If your new home makes use of a well to supply its water, then you will need a pump to bring that water up to the surface. When choosing a pump, the first decision is often the most critical. Shallow pumps, sometimes referred to as jet pumps, sit above-ground and pull the water to the surface. These pumps are sufficient for wells that are less than 30 feet deep, but they will not work for much deeper wells. If your home's well is deeper than this, then you will need a deep submersible pump. Pumps of this type sit deep within your well, but there's much more to know about them.
Deep Submersible Pumps Aren't the Only Option
Although the typical jet pump is only designed to pump water from a well that's about 25 feet deep or less, there are still non-submersible options for wells that are slightly deeper. A convertible jet pump can have an ejector nozzle installed. This nozzle allows the pump to operate in wells up to about 100 feet deep, although the pump itself will still sit in an external housing outside of the well.
You Need to Know Your Static Water Level
Your well has two important values to note: a static water level and a recovery rate. Under normal circumstances, the water in your well will find an equilibrium point when the pump is off. This value is the static water level. Your well's recovery rate is the amount of time that it takes for the well to return to its static level after pumping has ceased. A deep well pump must be installed below the static water level of the well.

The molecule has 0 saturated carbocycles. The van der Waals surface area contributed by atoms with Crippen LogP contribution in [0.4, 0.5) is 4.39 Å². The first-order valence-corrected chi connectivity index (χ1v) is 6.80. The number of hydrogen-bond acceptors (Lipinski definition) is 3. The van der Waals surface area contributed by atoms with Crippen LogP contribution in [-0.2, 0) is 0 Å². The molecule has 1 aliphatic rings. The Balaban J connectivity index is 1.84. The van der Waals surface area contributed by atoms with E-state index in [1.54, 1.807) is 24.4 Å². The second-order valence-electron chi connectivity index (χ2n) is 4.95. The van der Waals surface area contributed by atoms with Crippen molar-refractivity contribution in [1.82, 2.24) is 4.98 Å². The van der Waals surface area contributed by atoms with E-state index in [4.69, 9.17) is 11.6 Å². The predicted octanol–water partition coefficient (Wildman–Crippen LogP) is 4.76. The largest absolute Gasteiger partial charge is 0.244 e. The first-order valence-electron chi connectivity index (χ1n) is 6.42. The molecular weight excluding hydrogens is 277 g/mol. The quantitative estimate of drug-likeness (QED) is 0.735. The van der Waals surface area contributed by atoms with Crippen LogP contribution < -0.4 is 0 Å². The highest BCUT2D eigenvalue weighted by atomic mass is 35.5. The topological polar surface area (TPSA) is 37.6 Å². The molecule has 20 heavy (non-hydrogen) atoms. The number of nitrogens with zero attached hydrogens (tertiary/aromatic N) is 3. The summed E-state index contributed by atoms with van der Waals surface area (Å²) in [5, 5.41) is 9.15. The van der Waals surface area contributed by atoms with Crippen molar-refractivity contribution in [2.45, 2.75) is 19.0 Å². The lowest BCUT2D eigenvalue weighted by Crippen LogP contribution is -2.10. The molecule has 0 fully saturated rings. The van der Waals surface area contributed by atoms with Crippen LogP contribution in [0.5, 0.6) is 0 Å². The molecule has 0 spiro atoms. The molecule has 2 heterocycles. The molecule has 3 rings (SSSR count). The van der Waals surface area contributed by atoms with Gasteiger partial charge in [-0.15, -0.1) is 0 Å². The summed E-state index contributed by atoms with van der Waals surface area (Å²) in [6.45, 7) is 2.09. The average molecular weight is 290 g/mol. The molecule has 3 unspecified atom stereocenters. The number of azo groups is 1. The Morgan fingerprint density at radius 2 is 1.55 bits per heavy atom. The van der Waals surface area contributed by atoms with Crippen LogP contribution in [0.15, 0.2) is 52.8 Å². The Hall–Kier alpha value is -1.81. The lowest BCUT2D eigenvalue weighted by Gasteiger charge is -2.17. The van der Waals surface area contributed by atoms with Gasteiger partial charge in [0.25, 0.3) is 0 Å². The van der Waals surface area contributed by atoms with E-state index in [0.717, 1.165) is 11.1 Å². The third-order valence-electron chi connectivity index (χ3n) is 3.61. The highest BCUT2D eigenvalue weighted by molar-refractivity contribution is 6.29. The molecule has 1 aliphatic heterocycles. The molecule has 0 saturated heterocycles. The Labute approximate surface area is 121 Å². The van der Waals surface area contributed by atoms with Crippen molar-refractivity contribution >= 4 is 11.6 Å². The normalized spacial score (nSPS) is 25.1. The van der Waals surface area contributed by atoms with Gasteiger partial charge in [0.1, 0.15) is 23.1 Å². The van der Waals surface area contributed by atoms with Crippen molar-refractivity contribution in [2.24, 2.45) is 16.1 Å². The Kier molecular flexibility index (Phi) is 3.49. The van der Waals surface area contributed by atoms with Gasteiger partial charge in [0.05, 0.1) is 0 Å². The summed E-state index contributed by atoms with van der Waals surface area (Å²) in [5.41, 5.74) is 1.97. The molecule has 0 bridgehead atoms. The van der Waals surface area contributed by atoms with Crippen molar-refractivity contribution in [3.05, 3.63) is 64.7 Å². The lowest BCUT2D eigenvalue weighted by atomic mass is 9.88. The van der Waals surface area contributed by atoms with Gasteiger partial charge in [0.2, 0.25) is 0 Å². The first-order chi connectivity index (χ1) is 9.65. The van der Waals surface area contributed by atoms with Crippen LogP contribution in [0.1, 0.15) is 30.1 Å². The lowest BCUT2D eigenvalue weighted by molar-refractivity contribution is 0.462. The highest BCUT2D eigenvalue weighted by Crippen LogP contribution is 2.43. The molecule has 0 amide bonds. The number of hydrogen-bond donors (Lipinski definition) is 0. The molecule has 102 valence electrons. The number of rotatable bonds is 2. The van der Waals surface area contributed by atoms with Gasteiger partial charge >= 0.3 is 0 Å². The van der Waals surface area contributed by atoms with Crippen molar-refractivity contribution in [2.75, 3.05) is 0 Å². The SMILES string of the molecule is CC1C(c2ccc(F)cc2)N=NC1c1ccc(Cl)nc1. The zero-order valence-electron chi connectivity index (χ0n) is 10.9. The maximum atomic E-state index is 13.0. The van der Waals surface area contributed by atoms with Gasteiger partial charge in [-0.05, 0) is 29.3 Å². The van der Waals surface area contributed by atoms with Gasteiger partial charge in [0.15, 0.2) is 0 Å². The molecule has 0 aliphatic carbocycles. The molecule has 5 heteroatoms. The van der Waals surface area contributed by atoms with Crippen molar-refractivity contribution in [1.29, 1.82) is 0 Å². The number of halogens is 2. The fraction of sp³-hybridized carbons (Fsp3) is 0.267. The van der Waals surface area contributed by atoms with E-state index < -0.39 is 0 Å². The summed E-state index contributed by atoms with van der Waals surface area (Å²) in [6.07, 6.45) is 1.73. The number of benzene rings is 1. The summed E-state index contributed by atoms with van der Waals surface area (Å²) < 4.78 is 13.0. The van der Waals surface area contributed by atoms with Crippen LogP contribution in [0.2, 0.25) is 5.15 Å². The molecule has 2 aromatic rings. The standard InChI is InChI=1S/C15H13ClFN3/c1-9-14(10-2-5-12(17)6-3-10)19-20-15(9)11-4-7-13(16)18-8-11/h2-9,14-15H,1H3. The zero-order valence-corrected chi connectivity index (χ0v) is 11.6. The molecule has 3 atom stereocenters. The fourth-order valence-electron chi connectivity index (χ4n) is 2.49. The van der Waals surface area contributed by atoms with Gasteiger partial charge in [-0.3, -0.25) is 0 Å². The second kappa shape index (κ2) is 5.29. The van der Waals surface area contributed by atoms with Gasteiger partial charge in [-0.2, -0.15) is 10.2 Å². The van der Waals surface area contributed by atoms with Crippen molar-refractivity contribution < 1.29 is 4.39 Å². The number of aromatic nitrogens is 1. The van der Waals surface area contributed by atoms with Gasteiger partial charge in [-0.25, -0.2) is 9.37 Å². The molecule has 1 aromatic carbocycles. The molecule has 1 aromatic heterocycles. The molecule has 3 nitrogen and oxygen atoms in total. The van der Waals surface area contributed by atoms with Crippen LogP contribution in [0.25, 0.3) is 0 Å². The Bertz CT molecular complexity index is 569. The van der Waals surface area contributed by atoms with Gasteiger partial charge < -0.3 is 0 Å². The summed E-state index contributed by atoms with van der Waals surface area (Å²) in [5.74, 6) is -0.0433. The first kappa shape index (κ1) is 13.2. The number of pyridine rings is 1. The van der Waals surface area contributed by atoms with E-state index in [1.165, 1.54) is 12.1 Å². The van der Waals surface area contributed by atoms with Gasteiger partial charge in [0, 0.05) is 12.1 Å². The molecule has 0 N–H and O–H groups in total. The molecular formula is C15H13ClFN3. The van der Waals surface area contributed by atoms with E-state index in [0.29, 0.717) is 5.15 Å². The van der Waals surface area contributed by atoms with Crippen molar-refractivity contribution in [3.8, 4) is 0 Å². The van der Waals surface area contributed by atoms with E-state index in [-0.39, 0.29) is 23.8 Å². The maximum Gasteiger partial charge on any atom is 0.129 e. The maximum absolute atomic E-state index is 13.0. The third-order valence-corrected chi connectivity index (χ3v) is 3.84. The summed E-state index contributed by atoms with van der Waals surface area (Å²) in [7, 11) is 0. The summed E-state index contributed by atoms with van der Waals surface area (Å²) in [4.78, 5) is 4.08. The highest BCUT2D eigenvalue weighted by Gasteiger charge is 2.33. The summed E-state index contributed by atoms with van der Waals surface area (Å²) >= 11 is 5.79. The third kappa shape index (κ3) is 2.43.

Deeper Is Better
Your pump cannot be installed at the bottom of your well, but it should be located well below the static water level. This requirement is due to the natural drawdown that occurs as the pump operates. Although your pump is unlikely to deplete the groundwater supply, it will reduce the water level within the wall. As the water level drops, the pump must stay comfortably below the surface to continue to operate.
Deep Submersible Pumps Are Safe and Efficient
Other options may exist for wells that are not exceptionally deep, but submersible pumps offer the best balance of efficiency and safety. Since the ground acts as a natural filtering mechanism, deep wells offer water that is cleaner and safer than potentially contaminated water closer to the surface. By using a submersible pump in a deep well, you guarantee a water supply that will be reliable, efficient, and safe to drink.
Contact a company like Modern Pump & Equipment for more information.